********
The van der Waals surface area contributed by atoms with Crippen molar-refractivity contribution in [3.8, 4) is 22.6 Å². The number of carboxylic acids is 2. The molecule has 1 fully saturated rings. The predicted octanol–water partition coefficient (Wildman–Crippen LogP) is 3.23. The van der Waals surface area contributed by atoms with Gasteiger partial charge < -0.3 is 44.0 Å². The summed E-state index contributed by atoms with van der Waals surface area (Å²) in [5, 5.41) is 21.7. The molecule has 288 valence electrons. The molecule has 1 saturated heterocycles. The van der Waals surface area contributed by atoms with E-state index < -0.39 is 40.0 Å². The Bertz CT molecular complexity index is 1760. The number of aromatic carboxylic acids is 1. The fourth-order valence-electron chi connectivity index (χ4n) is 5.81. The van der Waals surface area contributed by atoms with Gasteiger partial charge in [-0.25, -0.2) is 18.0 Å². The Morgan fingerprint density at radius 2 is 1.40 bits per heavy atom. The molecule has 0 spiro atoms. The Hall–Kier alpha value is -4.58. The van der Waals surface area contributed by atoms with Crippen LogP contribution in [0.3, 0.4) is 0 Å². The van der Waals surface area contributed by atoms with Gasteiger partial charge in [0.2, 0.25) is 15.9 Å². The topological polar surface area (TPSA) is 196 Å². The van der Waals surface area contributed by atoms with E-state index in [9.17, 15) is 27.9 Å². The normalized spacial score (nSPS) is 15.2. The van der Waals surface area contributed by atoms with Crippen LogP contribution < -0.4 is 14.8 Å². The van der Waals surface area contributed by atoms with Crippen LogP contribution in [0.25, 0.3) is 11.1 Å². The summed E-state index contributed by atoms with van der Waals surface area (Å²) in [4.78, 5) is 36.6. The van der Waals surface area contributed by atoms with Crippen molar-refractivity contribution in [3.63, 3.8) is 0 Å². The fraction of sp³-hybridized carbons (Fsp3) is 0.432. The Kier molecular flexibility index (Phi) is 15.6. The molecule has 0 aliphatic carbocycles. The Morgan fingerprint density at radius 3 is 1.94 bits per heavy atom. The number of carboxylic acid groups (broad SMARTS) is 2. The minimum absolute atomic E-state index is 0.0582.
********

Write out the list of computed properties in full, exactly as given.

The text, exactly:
The van der Waals surface area contributed by atoms with Crippen molar-refractivity contribution in [3.8, 4) is 22.6 Å². The number of carboxylic acids is 2. The molecule has 1 fully saturated rings. The predicted octanol–water partition coefficient (Wildman–Crippen LogP) is 3.23. The van der Waals surface area contributed by atoms with Gasteiger partial charge < -0.3 is 44.0 Å². The summed E-state index contributed by atoms with van der Waals surface area (Å²) in [5, 5.41) is 21.7. The molecule has 288 valence electrons. The molecule has 1 saturated heterocycles. The van der Waals surface area contributed by atoms with E-state index < -0.39 is 40.0 Å². The Bertz CT molecular complexity index is 1760. The number of aromatic carboxylic acids is 1. The fourth-order valence-electron chi connectivity index (χ4n) is 5.81. The van der Waals surface area contributed by atoms with Gasteiger partial charge in [-0.25, -0.2) is 18.0 Å². The Morgan fingerprint density at radius 2 is 1.40 bits per heavy atom. The molecule has 0 spiro atoms. The Hall–Kier alpha value is -4.58. The van der Waals surface area contributed by atoms with Crippen LogP contribution in [0.3, 0.4) is 0 Å². The van der Waals surface area contributed by atoms with Gasteiger partial charge in [0.2, 0.25) is 15.9 Å². The topological polar surface area (TPSA) is 196 Å². The van der Waals surface area contributed by atoms with E-state index in [9.17, 15) is 27.9 Å². The normalized spacial score (nSPS) is 15.2. The van der Waals surface area contributed by atoms with Crippen LogP contribution < -0.4 is 14.8 Å². The van der Waals surface area contributed by atoms with Crippen LogP contribution in [0.25, 0.3) is 11.1 Å². The summed E-state index contributed by atoms with van der Waals surface area (Å²) in [4.78, 5) is 36.6. The van der Waals surface area contributed by atoms with Crippen molar-refractivity contribution in [3.63, 3.8) is 0 Å². The fraction of sp³-hybridized carbons (Fsp3) is 0.432. The Kier molecular flexibility index (Phi) is 15.6. The molecule has 0 aliphatic carbocycles. The Morgan fingerprint density at radius 3 is 1.94 bits per heavy atom. The number of carboxylic acid groups (broad SMARTS) is 2. The minimum absolute atomic E-state index is 0.0582.